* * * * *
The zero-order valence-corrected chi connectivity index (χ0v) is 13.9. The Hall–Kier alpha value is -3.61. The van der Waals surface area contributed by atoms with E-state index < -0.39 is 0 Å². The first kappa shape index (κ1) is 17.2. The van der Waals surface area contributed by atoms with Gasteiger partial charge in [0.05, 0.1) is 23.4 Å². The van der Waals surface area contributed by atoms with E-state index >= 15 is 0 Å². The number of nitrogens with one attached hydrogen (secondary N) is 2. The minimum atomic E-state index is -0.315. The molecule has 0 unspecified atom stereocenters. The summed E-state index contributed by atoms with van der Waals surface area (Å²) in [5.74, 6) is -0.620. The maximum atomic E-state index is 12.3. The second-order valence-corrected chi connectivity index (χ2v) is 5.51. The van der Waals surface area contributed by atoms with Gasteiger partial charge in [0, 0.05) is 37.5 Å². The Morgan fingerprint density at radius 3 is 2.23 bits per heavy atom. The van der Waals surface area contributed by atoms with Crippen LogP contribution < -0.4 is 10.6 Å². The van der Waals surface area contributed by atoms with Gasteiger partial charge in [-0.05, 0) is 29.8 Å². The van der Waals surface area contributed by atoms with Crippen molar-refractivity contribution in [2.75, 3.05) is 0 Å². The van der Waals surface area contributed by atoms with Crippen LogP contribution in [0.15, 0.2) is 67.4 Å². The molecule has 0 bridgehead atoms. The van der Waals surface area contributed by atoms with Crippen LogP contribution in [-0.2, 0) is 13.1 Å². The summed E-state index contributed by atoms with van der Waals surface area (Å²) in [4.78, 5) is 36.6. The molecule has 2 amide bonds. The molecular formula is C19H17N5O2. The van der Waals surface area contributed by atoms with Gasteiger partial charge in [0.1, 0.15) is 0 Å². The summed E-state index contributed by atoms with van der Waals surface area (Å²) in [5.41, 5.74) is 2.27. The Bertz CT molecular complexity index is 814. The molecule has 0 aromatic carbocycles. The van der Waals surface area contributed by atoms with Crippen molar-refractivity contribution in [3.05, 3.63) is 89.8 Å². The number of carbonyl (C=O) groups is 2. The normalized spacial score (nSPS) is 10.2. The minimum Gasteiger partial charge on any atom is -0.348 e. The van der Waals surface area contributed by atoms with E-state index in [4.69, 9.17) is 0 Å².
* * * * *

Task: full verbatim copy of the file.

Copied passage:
The zero-order valence-corrected chi connectivity index (χ0v) is 13.9. The Hall–Kier alpha value is -3.61. The van der Waals surface area contributed by atoms with E-state index < -0.39 is 0 Å². The first kappa shape index (κ1) is 17.2. The van der Waals surface area contributed by atoms with Gasteiger partial charge in [0.05, 0.1) is 23.4 Å². The van der Waals surface area contributed by atoms with E-state index >= 15 is 0 Å². The number of nitrogens with one attached hydrogen (secondary N) is 2. The minimum atomic E-state index is -0.315. The molecule has 0 unspecified atom stereocenters. The summed E-state index contributed by atoms with van der Waals surface area (Å²) in [5.74, 6) is -0.620. The maximum atomic E-state index is 12.3. The second-order valence-corrected chi connectivity index (χ2v) is 5.51. The van der Waals surface area contributed by atoms with Gasteiger partial charge in [0, 0.05) is 37.5 Å². The Morgan fingerprint density at radius 3 is 2.23 bits per heavy atom. The van der Waals surface area contributed by atoms with Crippen LogP contribution < -0.4 is 10.6 Å². The van der Waals surface area contributed by atoms with Gasteiger partial charge in [-0.05, 0) is 29.8 Å². The van der Waals surface area contributed by atoms with Crippen molar-refractivity contribution in [2.75, 3.05) is 0 Å². The van der Waals surface area contributed by atoms with Crippen LogP contribution in [0.15, 0.2) is 67.4 Å². The molecule has 0 bridgehead atoms. The van der Waals surface area contributed by atoms with Crippen LogP contribution in [-0.2, 0) is 13.1 Å². The summed E-state index contributed by atoms with van der Waals surface area (Å²) in [4.78, 5) is 36.6. The molecule has 2 amide bonds. The molecular formula is C19H17N5O2. The van der Waals surface area contributed by atoms with Gasteiger partial charge in [0.1, 0.15) is 0 Å². The summed E-state index contributed by atoms with van der Waals surface area (Å²) in [5.41, 5.74) is 2.27. The Bertz CT molecular complexity index is 814. The molecule has 0 aromatic carbocycles. The van der Waals surface area contributed by atoms with Crippen molar-refractivity contribution in [3.05, 3.63) is 89.8 Å². The number of carbonyl (C=O) groups is 2. The normalized spacial score (nSPS) is 10.2. The minimum Gasteiger partial charge on any atom is -0.348 e. The van der Waals surface area contributed by atoms with E-state index in [4.69, 9.17) is 0 Å².